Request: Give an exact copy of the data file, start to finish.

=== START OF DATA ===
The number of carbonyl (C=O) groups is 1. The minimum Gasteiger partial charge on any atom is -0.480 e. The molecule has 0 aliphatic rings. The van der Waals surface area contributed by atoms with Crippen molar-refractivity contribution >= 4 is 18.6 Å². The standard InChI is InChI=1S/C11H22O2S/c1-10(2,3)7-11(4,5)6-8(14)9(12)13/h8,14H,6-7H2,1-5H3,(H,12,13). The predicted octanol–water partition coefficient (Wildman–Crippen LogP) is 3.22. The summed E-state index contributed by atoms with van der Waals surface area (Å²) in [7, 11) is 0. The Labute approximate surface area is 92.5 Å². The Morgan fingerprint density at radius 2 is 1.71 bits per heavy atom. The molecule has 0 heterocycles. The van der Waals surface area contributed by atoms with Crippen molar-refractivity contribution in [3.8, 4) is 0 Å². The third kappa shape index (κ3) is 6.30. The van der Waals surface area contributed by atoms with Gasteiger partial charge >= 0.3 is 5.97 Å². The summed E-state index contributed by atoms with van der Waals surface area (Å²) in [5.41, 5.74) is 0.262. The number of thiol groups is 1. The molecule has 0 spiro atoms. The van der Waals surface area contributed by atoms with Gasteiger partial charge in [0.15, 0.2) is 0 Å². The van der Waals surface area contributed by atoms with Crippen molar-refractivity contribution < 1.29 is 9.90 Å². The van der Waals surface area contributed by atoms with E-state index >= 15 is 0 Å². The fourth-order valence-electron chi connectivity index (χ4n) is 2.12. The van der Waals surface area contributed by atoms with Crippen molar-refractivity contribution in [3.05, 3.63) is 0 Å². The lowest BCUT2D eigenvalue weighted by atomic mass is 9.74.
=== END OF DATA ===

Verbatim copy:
The number of carbonyl (C=O) groups is 1. The minimum Gasteiger partial charge on any atom is -0.480 e. The molecule has 0 aliphatic rings. The van der Waals surface area contributed by atoms with Crippen molar-refractivity contribution >= 4 is 18.6 Å². The standard InChI is InChI=1S/C11H22O2S/c1-10(2,3)7-11(4,5)6-8(14)9(12)13/h8,14H,6-7H2,1-5H3,(H,12,13). The predicted octanol–water partition coefficient (Wildman–Crippen LogP) is 3.22. The summed E-state index contributed by atoms with van der Waals surface area (Å²) in [7, 11) is 0. The Labute approximate surface area is 92.5 Å². The Morgan fingerprint density at radius 2 is 1.71 bits per heavy atom. The molecule has 0 heterocycles. The van der Waals surface area contributed by atoms with Crippen molar-refractivity contribution in [3.8, 4) is 0 Å². The third kappa shape index (κ3) is 6.30. The van der Waals surface area contributed by atoms with Gasteiger partial charge >= 0.3 is 5.97 Å². The summed E-state index contributed by atoms with van der Waals surface area (Å²) in [5.41, 5.74) is 0.262. The number of thiol groups is 1. The molecule has 0 spiro atoms. The van der Waals surface area contributed by atoms with Gasteiger partial charge in [0.15, 0.2) is 0 Å². The van der Waals surface area contributed by atoms with Crippen molar-refractivity contribution < 1.29 is 9.90 Å². The van der Waals surface area contributed by atoms with E-state index >= 15 is 0 Å². The fourth-order valence-electron chi connectivity index (χ4n) is 2.12. The van der Waals surface area contributed by atoms with Crippen molar-refractivity contribution in [3.05, 3.63) is 0 Å². The lowest BCUT2D eigenvalue weighted by atomic mass is 9.74.